HONG KONG – Giant pandas are no longer an endangered species, Chinese officials have said, in a massive victory for conservation efforts in the country.
The number of giant pandas living in the wild has reached more than 1,800, meaning the species has been reclassified as “vulnerable,” Chinese officials said earlier this week.
The new classification comes after Beijing “has carried out major activities and measures to protect biodiversity and achieved remarkable results,” Cui Shuhong, head of the Ministry of Ecology and Environment, told a conference on Wednesday. Press.
It is notoriously difficult to breed pandas in captivity and in the wild.
He also credited the enhanced surveillance of law enforcement and a major crackdown on illegal activities in nature reserves.
Experts say China has succeeded in preserving the animals, considered a national symbol, by taking measures that allow humans and pandas to coexist.
Becky Shu Chen, technical advisor at the Zoological Society of London, pointed out in a phone interview that most nature reserves are so huge that there are still human villages populated inside.
She credited the Chinese government with teaching villagers agricultural activities that did not destroy the panda’s natural habitat, such as in Changchun, the home of a panda zoo, where locals sold “panda honey.” “.
The villagers “protected the house from the pandas, which is one of the reasons they are now downgraded to ‘vulnerable’,” Chen said.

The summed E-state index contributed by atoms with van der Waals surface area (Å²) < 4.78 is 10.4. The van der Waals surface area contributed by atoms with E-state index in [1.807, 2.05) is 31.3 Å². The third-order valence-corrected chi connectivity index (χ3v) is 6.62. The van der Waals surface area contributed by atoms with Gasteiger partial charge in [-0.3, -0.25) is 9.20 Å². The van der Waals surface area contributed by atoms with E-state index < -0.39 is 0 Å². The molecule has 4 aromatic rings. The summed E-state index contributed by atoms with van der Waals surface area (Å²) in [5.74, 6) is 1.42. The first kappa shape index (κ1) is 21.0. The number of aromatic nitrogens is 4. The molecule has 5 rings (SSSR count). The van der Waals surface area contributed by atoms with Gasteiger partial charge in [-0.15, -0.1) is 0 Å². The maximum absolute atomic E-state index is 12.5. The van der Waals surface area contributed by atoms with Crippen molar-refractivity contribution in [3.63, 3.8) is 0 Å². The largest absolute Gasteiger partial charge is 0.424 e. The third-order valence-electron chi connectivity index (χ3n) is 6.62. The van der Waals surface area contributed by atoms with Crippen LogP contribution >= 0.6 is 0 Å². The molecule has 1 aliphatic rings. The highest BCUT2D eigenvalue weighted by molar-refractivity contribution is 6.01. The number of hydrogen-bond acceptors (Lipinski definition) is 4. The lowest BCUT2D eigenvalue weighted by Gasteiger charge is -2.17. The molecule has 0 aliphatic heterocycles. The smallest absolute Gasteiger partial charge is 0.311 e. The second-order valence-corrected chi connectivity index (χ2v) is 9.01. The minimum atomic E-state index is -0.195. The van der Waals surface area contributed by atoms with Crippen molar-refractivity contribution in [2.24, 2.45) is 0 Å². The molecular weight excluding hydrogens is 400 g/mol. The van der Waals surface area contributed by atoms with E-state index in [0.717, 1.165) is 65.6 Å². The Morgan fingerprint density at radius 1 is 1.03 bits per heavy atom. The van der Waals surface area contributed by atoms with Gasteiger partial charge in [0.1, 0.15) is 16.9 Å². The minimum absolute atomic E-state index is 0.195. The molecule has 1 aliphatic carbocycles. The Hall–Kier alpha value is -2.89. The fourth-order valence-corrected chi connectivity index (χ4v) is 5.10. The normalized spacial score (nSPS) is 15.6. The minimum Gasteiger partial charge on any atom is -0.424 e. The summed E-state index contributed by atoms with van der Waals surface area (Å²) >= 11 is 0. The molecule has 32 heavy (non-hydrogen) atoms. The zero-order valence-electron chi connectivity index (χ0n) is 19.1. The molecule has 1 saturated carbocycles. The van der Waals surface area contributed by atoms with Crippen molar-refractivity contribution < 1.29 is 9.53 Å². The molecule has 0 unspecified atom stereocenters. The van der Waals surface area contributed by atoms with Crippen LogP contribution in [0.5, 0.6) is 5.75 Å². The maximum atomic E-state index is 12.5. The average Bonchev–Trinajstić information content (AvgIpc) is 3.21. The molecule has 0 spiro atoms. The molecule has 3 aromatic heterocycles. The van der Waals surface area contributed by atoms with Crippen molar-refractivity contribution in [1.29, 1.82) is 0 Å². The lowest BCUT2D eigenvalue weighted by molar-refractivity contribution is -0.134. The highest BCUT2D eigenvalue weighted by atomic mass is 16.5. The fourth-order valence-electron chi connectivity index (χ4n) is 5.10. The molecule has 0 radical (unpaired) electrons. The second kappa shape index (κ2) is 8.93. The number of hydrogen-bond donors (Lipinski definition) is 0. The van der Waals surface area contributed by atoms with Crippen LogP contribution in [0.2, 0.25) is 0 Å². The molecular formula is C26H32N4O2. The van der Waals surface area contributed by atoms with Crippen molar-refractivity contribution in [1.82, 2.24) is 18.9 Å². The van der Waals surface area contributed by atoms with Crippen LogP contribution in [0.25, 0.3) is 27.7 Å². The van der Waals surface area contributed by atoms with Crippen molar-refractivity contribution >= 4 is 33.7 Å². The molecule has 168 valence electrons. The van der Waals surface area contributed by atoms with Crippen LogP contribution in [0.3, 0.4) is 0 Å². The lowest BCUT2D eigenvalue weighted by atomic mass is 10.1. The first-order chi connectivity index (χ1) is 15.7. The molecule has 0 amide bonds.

In China, the giant panda has long been considered a national treasure and has been a protected species since the implementation of the Wildlife Conservation Law in 1958.
Beijing has also been engaged in “panda diplomacy” for decades, loaning these cuddly-looking creatures to zoos around the world, from the United States to Russia, as a gesture of friendship.
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This is not the first time that the species has been reclassified. In 2016, the International Union for the Conservation of Nature (IUCN) reclassified animals from “endangered” to “vulnerable” on the global list of endangered species.
Chinese authorities bristled at the time, saying the animals were still under threat and conservation efforts were not yet at a point where they could be released.
Chinese social media users were pleased with this week’s news, saying it was not only proof that conservation efforts had paid off, but also an indication of China’s economic success.
“With our country getting richer and richer, we have money to spend on protecting the environment and animals, just like what Western countries have done,” wrote one person on Weibo, the platform of China’s most popular social media.